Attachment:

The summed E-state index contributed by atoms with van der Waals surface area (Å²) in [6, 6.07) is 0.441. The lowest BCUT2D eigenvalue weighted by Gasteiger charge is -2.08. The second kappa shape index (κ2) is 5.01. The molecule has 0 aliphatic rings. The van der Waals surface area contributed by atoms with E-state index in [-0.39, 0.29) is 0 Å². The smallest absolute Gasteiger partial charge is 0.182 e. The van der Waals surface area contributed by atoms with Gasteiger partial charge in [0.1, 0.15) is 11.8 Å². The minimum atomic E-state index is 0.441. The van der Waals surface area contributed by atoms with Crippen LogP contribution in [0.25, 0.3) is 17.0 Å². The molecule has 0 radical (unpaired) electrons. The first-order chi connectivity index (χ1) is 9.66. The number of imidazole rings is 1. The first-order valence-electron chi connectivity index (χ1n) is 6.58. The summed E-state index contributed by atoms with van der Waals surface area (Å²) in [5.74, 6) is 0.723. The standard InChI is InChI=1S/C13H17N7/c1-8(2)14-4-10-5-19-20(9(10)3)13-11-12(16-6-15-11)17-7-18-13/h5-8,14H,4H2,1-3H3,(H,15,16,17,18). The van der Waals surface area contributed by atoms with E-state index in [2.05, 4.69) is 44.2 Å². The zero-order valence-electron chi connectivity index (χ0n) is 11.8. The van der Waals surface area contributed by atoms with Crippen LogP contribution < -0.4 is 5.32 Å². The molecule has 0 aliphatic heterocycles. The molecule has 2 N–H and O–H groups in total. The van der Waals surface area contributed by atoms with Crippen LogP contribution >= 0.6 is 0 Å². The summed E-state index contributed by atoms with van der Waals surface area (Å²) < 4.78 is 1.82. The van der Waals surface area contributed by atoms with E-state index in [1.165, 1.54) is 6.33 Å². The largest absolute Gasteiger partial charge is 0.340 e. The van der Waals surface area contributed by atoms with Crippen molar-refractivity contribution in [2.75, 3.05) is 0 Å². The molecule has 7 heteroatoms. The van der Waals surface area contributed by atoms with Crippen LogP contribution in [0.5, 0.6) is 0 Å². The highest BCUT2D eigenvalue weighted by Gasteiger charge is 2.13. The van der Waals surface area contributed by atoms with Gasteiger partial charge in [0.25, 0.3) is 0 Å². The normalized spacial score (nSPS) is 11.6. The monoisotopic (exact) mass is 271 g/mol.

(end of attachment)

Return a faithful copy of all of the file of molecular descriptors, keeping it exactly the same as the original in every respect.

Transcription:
The summed E-state index contributed by atoms with van der Waals surface area (Å²) in [6, 6.07) is 0.441. The lowest BCUT2D eigenvalue weighted by Gasteiger charge is -2.08. The second kappa shape index (κ2) is 5.01. The molecule has 0 aliphatic rings. The van der Waals surface area contributed by atoms with E-state index in [-0.39, 0.29) is 0 Å². The smallest absolute Gasteiger partial charge is 0.182 e. The van der Waals surface area contributed by atoms with Gasteiger partial charge in [0.1, 0.15) is 11.8 Å². The minimum atomic E-state index is 0.441. The van der Waals surface area contributed by atoms with Crippen LogP contribution in [0.25, 0.3) is 17.0 Å². The molecule has 0 radical (unpaired) electrons. The first-order chi connectivity index (χ1) is 9.66. The number of imidazole rings is 1. The first-order valence-electron chi connectivity index (χ1n) is 6.58. The summed E-state index contributed by atoms with van der Waals surface area (Å²) in [5.74, 6) is 0.723. The standard InChI is InChI=1S/C13H17N7/c1-8(2)14-4-10-5-19-20(9(10)3)13-11-12(16-6-15-11)17-7-18-13/h5-8,14H,4H2,1-3H3,(H,15,16,17,18). The van der Waals surface area contributed by atoms with E-state index in [2.05, 4.69) is 44.2 Å². The zero-order valence-electron chi connectivity index (χ0n) is 11.8. The van der Waals surface area contributed by atoms with Crippen LogP contribution < -0.4 is 5.32 Å². The molecule has 0 aliphatic heterocycles. The molecule has 2 N–H and O–H groups in total. The van der Waals surface area contributed by atoms with Crippen LogP contribution >= 0.6 is 0 Å². The summed E-state index contributed by atoms with van der Waals surface area (Å²) < 4.78 is 1.82. The van der Waals surface area contributed by atoms with E-state index in [1.165, 1.54) is 6.33 Å². The largest absolute Gasteiger partial charge is 0.340 e. The van der Waals surface area contributed by atoms with Crippen molar-refractivity contribution in [2.75, 3.05) is 0 Å². The molecule has 7 heteroatoms. The van der Waals surface area contributed by atoms with Crippen LogP contribution in [0.5, 0.6) is 0 Å². The highest BCUT2D eigenvalue weighted by Gasteiger charge is 2.13. The van der Waals surface area contributed by atoms with Gasteiger partial charge in [0.25, 0.3) is 0 Å². The normalized spacial score (nSPS) is 11.6. The monoisotopic (exact) mass is 271 g/mol.